Galliano also encourages students to show support for cancer patients, especially during October, and that people do not always realize how much of an impact demonstrating concern has on those struggling with the disease. Like Osborn, Galliano is in favor of encouraging people to maintain a healthy lifestyle. For her that also includes supporting awareness and education on the importance of cancer screenings, including mammograms, and therefore increase the number of people who get them. Her inspiration for spreading cancer awareness is drawn largely from the events she has participated in and the people she has met. Galliano urges others to consider participating in the walks or other awareness movements.
John Dumanske, a geometry teacher, appreciates his colleagues’ and students’ support as he battles stage four colon cancer. Stage four means that the cancer has left the original site and in Dumanske’s case, spread to his liver. While the cancer from his colon was cut out, he must continually take drugs and undergo chemotherapy to keep the cancer in his liver at bay. Despite his constant fight, Dumanske continues to teach students at M-A because he “enjoys those a-ha moments when students really get it, and [he has] an ability to relay information.”
He maintains that teaching allows him to keep a sense of normalcy in his life, not knowing what other occupation he would have if he were not teaching. He states that if he “wasn’t teaching, then [he] would be homesick.” Like Osborn, Dumanske demonstrates the resolve and perseverance that he has attained through his experiences, as well as a passion to use his abilities to serve his community.
Dumanske related one of his more difficult experiences with cancer, explaining that one week during school, his sleep schedule was completely erratic, having switched from chemotherapy pills back to infused chemotherapy. This process required steroids that altered his sleep and lifestyle he had maintained for the past weeks. Dumanske also admitted that it was hard to accept the sudden disappearance of previously involved people from his life and affirmed the importance of friends and family demonstrating care and concern for him.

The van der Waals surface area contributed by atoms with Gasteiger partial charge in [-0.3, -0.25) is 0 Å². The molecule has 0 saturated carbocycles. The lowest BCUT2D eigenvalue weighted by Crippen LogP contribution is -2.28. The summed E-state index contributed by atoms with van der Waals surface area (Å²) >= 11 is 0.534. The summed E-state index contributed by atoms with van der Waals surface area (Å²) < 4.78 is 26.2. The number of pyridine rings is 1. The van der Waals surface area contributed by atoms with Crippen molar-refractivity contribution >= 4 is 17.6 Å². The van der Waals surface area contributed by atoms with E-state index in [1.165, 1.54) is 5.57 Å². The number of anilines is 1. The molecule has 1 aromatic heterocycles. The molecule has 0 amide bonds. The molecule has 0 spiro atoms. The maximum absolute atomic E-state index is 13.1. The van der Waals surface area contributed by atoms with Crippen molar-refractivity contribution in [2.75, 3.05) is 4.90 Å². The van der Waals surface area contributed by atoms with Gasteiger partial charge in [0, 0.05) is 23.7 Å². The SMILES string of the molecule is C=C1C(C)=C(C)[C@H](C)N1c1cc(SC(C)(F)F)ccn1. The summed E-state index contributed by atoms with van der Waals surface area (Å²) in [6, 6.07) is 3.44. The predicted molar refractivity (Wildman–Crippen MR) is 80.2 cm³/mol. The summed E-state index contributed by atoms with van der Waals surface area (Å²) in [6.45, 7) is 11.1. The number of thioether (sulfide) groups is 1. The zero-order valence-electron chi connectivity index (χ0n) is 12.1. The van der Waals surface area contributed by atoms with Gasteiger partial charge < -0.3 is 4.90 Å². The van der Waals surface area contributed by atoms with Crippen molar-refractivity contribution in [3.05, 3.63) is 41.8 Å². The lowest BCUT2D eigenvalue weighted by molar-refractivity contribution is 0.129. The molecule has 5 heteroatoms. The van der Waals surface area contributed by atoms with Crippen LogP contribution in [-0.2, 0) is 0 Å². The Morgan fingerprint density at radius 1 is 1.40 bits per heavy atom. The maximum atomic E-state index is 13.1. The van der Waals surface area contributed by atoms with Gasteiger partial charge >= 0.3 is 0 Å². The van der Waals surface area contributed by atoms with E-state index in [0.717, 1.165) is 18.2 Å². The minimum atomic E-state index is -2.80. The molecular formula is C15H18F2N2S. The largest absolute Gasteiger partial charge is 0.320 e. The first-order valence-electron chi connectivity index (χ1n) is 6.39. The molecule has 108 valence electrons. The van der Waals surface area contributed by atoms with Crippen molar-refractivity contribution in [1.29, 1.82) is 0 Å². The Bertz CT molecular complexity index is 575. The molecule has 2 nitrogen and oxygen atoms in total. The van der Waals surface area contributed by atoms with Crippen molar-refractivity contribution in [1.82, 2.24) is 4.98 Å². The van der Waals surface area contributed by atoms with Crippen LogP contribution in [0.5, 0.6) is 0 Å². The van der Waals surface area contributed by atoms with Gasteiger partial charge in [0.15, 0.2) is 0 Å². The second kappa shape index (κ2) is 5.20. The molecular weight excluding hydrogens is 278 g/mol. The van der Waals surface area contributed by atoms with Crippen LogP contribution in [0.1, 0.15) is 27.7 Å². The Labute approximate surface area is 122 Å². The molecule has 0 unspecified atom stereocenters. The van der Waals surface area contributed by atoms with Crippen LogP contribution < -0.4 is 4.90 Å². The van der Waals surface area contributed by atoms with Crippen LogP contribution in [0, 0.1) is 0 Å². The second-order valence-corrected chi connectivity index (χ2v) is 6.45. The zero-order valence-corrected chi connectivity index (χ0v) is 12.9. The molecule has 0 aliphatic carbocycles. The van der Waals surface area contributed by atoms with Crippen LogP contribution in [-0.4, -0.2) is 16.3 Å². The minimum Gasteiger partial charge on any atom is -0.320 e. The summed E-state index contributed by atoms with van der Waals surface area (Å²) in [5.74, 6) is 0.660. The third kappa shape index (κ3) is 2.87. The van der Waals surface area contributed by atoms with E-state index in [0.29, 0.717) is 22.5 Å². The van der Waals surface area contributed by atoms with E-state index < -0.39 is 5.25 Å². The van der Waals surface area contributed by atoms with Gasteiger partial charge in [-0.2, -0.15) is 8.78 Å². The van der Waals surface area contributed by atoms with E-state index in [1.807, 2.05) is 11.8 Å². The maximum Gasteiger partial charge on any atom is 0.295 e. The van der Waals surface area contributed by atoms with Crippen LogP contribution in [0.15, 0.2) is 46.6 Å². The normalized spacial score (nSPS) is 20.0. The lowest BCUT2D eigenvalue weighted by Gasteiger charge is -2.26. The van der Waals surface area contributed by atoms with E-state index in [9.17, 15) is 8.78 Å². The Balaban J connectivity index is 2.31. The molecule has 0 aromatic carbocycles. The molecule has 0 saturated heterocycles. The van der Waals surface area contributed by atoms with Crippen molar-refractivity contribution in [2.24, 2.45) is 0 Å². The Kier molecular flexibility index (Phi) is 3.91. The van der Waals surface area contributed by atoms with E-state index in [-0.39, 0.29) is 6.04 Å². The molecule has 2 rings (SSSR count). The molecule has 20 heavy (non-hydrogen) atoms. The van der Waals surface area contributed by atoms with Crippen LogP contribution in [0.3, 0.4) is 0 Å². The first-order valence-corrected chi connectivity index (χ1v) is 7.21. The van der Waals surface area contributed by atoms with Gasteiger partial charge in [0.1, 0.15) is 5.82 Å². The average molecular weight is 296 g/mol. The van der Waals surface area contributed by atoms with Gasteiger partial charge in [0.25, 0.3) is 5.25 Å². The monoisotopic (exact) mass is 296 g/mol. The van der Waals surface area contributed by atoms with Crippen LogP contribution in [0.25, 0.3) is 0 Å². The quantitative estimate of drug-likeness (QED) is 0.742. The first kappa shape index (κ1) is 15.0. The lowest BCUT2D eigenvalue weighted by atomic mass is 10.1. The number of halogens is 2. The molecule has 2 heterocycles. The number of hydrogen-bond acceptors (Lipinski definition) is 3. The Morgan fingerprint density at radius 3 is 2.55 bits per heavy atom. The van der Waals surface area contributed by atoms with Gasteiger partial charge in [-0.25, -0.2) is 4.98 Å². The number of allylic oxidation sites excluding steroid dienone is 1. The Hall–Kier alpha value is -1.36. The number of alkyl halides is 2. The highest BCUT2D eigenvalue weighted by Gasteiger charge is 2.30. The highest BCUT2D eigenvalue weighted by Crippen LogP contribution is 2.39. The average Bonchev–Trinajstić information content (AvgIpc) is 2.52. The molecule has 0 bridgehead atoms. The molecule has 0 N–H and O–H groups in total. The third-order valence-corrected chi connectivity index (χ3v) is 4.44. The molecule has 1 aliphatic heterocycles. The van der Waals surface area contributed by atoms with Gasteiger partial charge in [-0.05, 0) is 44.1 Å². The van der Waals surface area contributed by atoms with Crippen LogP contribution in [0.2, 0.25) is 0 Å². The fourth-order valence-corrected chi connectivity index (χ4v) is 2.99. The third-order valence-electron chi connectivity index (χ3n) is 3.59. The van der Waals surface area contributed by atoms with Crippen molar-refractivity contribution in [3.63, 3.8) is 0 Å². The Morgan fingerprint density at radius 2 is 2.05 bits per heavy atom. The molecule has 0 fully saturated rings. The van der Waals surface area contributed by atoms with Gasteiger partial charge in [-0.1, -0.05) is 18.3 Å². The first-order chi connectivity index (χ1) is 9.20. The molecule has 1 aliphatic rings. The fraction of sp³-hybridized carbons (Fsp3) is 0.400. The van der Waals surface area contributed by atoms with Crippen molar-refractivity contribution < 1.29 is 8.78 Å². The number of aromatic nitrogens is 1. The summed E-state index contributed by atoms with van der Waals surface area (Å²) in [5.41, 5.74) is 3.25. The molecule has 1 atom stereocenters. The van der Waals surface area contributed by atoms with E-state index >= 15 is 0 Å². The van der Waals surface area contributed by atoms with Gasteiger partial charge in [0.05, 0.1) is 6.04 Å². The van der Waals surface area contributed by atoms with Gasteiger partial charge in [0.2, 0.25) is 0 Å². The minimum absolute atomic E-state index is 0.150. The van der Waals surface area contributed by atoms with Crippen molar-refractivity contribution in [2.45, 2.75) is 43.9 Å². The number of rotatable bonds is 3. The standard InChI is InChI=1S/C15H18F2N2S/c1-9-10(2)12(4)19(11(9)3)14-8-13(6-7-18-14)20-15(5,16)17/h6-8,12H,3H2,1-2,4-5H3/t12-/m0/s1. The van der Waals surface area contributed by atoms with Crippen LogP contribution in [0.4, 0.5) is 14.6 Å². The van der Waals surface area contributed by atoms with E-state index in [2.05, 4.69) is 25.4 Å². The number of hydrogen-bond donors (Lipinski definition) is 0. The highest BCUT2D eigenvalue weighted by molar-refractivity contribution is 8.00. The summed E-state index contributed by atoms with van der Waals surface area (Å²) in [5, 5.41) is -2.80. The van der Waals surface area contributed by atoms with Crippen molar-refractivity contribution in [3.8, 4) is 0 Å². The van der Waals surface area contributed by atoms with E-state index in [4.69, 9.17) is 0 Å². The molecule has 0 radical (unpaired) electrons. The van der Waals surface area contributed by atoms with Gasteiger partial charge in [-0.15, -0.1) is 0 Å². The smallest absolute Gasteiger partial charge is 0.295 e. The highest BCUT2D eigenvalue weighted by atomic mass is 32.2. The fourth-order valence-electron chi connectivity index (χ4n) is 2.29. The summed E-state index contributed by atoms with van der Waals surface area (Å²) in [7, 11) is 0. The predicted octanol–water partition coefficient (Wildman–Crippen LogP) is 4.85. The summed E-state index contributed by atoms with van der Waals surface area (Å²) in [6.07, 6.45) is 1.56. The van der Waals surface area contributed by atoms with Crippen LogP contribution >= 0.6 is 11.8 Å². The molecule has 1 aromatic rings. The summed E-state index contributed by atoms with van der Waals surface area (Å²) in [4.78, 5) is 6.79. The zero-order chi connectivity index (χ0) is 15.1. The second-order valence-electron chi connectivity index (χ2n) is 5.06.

Throughout his post-diagnosis life, Dumanske has found support and consolation in his family and friends, as well as through his church. He recounted that when he became very sick, “a lot of different people from the [M-A] staff reached out and came to [his] house to visit.” He continued to say that “several of [his] classes made cards to get better.”
Playing in a band at his church has helped Dumanske stay connected with the people that care for him. Those people helped him to accept that “what’s going on with [him] is out of [his] control. That it’s in God’s control. It’s in the doctor’s control.” He went on to thank his wife “for being so strong through all of this.” Dumanske’s resilience and positivity while living with cancer is nothing short of inspirational, however, he claims he was able to keep his strength as a result of the support of people around him. By remaining involved in his life, Dumanske’s loved ones provided him with the motivation to be strong and fight through cancer.
The stories of Osborn and Dumanske and the efforts of Galliano and Andres, among others, bring to light that cancer is a fight we as a community can win. While the motivation and will to fight starts with the individual, it is clear that the support of loved ones and members of the community are critical in a long and difficult battle. Although the idea may be hard to grasp, people should understand that anyone can play a pivotal role in a cancer patient’s life. While it may seem like a daunting task, by showing concern and offering help, we are connecting them to the entire community and reminding them that they are not alone. That simple gesture is the first step towards a better future; one where cancer is a thing of the past.
Special thanks to Margaret Osborn, John Dumanske and Christina Galliano for sharing their stories. For more information on how you can get involved please go to the following: